Migen and LiteX

Wishbone Bus Basics

LiteX provides us with a Wishbone abstraction layer. There really is no reason we need to include a CPU with our design, but we can still reuse the USB Wishbone bridge in order to write HDL code.

We can use DummyUsb to respond to USB requests and bridge USB to Wishbone, and rely on LiteX to generate registers and wire them to hardware signals. We can still use wishbone-tool to read and write memory, and with a wishbone bridge we can actually have code running on our local system that can read and write memory on Fomu.

Go to the litex directory and build the design;

python3 workshop.py --board $FOMU_REV

Load it onto Fomu:

dfu-util -D build/gateware/fomu_$FOMU_REV.bin

If you get an error message about missing modules, check you have all submodules cloned and setup with;

git submodule update --recursive --init

Take a look at build/csr.csv. This describes the various regions present in our design. You can see memory_region,sram,0x10000000,131072, which indicates the RAM is 128 kilobytes long and is located at 0x10000000, just as when we had a CPU. You can also see the timer, which is a feature that comes as part of LiteX. Let’s try reading and writing RAM:

wishbone-tool 0x10000000
wishbone-tool 0x10000000 0x98765432
wishbone-tool 0x10000000

Wishbone Bus Extension

Aside from that, there’s not much we can do with this design. But there’s a lot of infrastructure there. So let’s add something we can see (workshop_rgb.py contains the completed example).

As explained in Hardware Description Languages the RGB LED driver is defined in Verilog/VHDL (as SB_RGBA_DRV), but we can import it as a Module into Migen:

class FomuRGB(Module, AutoCSR):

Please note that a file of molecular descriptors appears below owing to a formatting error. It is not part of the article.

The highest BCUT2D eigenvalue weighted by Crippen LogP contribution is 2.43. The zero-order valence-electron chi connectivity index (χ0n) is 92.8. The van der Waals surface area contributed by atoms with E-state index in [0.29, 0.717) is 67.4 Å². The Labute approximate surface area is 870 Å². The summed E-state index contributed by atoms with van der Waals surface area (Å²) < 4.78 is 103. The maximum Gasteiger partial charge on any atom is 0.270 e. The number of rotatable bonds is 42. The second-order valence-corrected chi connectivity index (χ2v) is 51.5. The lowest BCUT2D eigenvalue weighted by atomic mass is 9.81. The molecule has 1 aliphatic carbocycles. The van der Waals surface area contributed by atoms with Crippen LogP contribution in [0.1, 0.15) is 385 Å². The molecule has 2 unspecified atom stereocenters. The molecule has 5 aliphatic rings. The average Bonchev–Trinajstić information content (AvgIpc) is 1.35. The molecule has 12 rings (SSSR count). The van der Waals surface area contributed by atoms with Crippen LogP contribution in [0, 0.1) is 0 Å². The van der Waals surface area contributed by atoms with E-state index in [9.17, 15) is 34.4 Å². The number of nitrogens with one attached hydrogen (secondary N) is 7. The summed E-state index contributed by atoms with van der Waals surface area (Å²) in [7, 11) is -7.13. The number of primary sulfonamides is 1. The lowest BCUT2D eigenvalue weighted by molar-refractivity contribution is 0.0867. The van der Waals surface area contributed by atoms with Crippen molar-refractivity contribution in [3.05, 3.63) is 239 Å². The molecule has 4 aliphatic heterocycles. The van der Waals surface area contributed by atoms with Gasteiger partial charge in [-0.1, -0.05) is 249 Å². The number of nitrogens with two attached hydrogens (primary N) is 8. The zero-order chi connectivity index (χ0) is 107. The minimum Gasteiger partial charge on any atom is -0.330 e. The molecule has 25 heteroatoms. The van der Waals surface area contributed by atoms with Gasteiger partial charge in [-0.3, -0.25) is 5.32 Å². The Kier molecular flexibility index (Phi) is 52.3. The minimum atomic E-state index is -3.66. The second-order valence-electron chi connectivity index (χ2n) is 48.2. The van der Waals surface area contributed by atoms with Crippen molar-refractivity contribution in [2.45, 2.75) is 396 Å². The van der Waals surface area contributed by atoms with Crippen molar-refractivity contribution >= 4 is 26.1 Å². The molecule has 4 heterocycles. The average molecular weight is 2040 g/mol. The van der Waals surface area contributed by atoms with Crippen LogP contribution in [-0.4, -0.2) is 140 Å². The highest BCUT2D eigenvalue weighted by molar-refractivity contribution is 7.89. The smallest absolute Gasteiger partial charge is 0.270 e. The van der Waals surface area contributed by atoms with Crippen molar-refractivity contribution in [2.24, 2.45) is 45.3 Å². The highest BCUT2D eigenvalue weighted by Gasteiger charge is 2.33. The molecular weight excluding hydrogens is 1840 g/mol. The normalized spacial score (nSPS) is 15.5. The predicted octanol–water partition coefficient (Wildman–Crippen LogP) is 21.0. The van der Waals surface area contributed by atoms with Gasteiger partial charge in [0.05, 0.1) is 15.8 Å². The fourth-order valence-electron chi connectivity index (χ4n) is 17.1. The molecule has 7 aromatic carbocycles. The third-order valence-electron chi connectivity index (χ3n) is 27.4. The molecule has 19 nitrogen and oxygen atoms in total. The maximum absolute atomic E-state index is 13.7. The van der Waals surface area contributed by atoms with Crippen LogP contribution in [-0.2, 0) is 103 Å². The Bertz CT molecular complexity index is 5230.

def __init__(self, pads):
        self.output = CSRStorage(3)
        self.specials += Instance("SB_RGBA_DRV",
            i_CURREN = 0b1,
            i_RGBLEDEN = 0b1,
            i_RGB0PWM = self.output.storage[0],
            i_RGB1PWM = self.output.storage[1],
            i_RGB2PWM = self.output.storage[2],
            o_RGB0 = pads.r,
            o_RGB1 = pads.g,
            o_RGB2 = pads.b,
            p_CURRENT_MODE = "0b1",
            p_RGB0_CURRENT = "0b000011",
            p_RGB1_CURRENT = "0b000011",
            p_RGB2_CURRENT = "0b000011",

This will instantiate this Verilog block and connect it up. It also creates a CSRStorage object that is three bits wide, and assigns it to output. By having this derive from AutoCSR, the CSRStorage will have CSR bus accessor methods added to it automatically. Finally, it wires the pads up to the outputs of the block.

We can instantiate this block by simply creating a new object and adding it to self.specials in our design:

    # Add the LED driver block
    led_pads = soc.platform.request("rgb_led")
    soc.submodules.fomu_rgb = FomuRGB(led_pads)

Finally, we need to add it to the csr_map:


Now, when we rebuild this design and check build/csr.csv we can see our new register:


We can use wishbone-tool to write values to 0x60003000 (or whatever your build/csr.csv says) and see them take effect immediately.

wishbone-tool 0x60003000 0x1 # make LED green
wishbone-tool 0x60003000 0x2 # make LED red
wishbone-tool 0x60003000 0x3 # make LED yellow
wishbone-tool 0x60003000 0x4 # make LED blue
wishbone-tool 0x60003000 0x5 # make LED teal
wishbone-tool 0x60003000 0x6 # make LED pink
wishbone-tool 0x60003000 0x7 # make LED white

You can see that it takes very little code to take a Signal from HDL and expose it on the Wishbone bus.